In the lead-up to Anzac Day there are millions of “Anzac and Gallipoli” searches in Google. The Gallipoli Campaign and the Western Front have been recreated in real time on social networks. #LestWeForget is tweeted hundreds of thousands of times. For a day, Facebook is splashed with red as poppy memes bloom in our feeds, or turns sepia as the faces of soldiers past or images that reveal a family history of service are shared. “Happy Anzac Day Selfies” have become common on social media.
Recreating history to serve the present
As historian Ian Johnson has observed, China is not immune to the presence of memory in the present. The Chinese government, Johnson argues, does “not just suppress history, it recreates it to serve the present”.
Xi Jinping, more than any other leader since the first world war, has emphasised tradition. The images featured in the “China Dream” advertising campaign hark back to the kitsch clay figurines of centuries old arts and crafts.
The internet has played a critical role in accelerating engagement with this new memorialisation. China is increasingly digital. 71% of people use the internet regularly and own a smartphone. 84% of people use online social networking sites. 94% of people aged 18 to 34 own a smartphone.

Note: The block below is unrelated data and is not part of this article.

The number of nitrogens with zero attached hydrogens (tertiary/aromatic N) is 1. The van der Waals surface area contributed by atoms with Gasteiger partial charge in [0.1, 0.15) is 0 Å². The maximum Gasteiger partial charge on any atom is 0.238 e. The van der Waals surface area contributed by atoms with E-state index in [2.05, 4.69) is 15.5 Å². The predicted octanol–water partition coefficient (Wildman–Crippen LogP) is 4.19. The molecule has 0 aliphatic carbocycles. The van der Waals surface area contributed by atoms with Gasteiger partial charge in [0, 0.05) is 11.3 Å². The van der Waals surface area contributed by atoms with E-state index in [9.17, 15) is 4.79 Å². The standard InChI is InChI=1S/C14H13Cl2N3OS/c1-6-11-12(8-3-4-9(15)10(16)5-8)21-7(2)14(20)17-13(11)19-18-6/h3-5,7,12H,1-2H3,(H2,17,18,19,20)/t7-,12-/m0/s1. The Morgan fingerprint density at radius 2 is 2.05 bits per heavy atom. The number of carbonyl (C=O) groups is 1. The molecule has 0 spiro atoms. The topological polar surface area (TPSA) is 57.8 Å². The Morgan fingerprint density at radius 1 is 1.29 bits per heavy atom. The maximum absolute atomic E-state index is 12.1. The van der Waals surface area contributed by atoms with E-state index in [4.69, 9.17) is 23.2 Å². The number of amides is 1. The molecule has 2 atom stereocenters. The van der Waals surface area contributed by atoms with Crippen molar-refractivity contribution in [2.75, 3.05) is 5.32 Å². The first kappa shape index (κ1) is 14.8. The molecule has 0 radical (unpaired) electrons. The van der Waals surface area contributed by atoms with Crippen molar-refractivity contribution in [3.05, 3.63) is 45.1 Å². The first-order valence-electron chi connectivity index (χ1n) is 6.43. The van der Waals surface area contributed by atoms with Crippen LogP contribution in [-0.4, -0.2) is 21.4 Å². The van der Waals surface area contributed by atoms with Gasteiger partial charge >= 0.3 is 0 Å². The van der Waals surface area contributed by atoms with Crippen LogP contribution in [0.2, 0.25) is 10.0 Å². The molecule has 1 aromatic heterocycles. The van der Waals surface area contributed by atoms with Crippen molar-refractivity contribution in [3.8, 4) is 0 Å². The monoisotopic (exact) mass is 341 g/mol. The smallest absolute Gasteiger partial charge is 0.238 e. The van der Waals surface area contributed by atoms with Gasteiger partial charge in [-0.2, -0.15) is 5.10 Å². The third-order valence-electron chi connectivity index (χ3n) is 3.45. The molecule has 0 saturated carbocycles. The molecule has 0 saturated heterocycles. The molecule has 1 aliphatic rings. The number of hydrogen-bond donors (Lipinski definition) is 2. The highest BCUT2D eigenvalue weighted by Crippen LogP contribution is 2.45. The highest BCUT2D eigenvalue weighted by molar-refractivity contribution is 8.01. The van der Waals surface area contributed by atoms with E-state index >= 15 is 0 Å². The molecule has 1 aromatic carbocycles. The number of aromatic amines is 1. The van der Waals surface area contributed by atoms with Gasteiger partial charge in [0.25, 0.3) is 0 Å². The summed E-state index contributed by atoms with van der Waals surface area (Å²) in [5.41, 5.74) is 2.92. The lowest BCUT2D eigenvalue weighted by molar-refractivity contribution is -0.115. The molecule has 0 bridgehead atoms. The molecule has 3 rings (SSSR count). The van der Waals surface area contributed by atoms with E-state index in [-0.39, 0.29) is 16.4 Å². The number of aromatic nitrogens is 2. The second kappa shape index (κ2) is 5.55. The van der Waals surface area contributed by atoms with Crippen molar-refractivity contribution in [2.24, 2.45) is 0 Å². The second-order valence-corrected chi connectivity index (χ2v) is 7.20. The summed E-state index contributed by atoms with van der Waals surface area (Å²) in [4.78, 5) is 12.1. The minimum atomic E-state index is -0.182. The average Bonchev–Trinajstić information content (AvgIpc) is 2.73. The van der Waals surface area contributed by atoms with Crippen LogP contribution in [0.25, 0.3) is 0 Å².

Chinese social media is dominated by two key platforms. Weibo (微博), also known as Chinese Twitter, has 100 million daily users. WeChat (微信) known as the “Super App”, has almost 800 million active users. Some estimates even put the number of Weibo users in Australia as high as 1.2 million.
Use of WeChat for social interaction is now so prevalent that traditional practices like “Tomb Sweeping”; the burning of money and symbolic material goods, and pouring rice wine on graves are often experienced remotely via video conferencing on the app.
Marketplaces for simulated paper objects to burn for relatives to use in heaven now even feature iPads, phone chargers and wi-fi routers. Some cemeteries offer live-streamed remote worship with live crying set at 300 yuan for ten minutes.
Despite the perception, censorship of social media in China is not uniform and the regulations continue to evolve. However, it has widely been thought the Chinese government has been actively involved in “astroturfing”, that is, the practice of crowdsourcing what appear to be unsolicited comments to create influence. Such posts in China have become known as 50c comments, because of the rumour that posters were paid 5 jiao (角) or .08 US cents for each post.